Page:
However, many of us still want to keep relationships with those of older generations or other cultures, without breaking down ourselves.
So, how do we do that? Strict boundaries. And, that’s not easy to do. As a matter of fact, there are some things we might have to do first to make it easier.
People from older generations or certain other cultures may see boundary setting as someone being “too sensitive” or see it as a personal offense, so we have to prepare ahead of time.
What exactly do we do if we want to keep these relationships without losing ourselves?
- Recognize the language of gaslighting: “you’re being too sensitive”, “it could be worse”, “that’s not what I meant, you’re twisting my words”, “just get over it/let it go”, “I was just trying to help”. Or, “you need thicker skin,” “you weren’t listening to me,” “don’t read so much into everything,” “don’t take everything so serious,” “you’re so easily confused.”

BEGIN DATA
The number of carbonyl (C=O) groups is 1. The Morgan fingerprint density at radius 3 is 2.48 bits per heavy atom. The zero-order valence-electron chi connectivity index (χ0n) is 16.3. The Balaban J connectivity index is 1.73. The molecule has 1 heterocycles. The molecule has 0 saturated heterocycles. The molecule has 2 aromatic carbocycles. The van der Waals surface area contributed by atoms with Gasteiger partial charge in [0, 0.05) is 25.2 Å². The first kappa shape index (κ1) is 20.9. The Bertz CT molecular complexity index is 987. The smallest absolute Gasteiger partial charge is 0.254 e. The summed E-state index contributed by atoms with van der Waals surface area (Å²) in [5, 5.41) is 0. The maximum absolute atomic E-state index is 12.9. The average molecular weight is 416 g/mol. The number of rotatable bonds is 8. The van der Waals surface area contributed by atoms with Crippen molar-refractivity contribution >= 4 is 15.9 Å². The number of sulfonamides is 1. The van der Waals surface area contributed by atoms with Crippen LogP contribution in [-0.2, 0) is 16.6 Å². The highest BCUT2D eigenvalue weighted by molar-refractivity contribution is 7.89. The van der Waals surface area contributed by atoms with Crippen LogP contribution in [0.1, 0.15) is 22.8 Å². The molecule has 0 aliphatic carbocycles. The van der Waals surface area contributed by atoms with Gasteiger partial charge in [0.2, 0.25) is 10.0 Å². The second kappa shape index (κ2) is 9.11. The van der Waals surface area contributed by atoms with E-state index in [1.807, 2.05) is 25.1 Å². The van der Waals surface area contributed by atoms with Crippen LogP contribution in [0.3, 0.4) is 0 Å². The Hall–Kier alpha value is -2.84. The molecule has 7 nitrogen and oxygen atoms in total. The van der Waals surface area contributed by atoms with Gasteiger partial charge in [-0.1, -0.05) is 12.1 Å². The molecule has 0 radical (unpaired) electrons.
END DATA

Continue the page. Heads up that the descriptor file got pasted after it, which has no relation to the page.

Once we recognize the language, it gets easier to stop and assess the situation. We can discover what is actually being said, and what is actually happening, and decide for ourselves if we truly were overreacting, or if they are gaslighting us.
- Realize the truth of the situation & your own value: did you really “misunderstand” them? Are you really “too sensitive”? Maybe yes, maybe no, only you can know that for sure. We can also recognize the truth of how the older generations communicate, and how the past has created our current situation.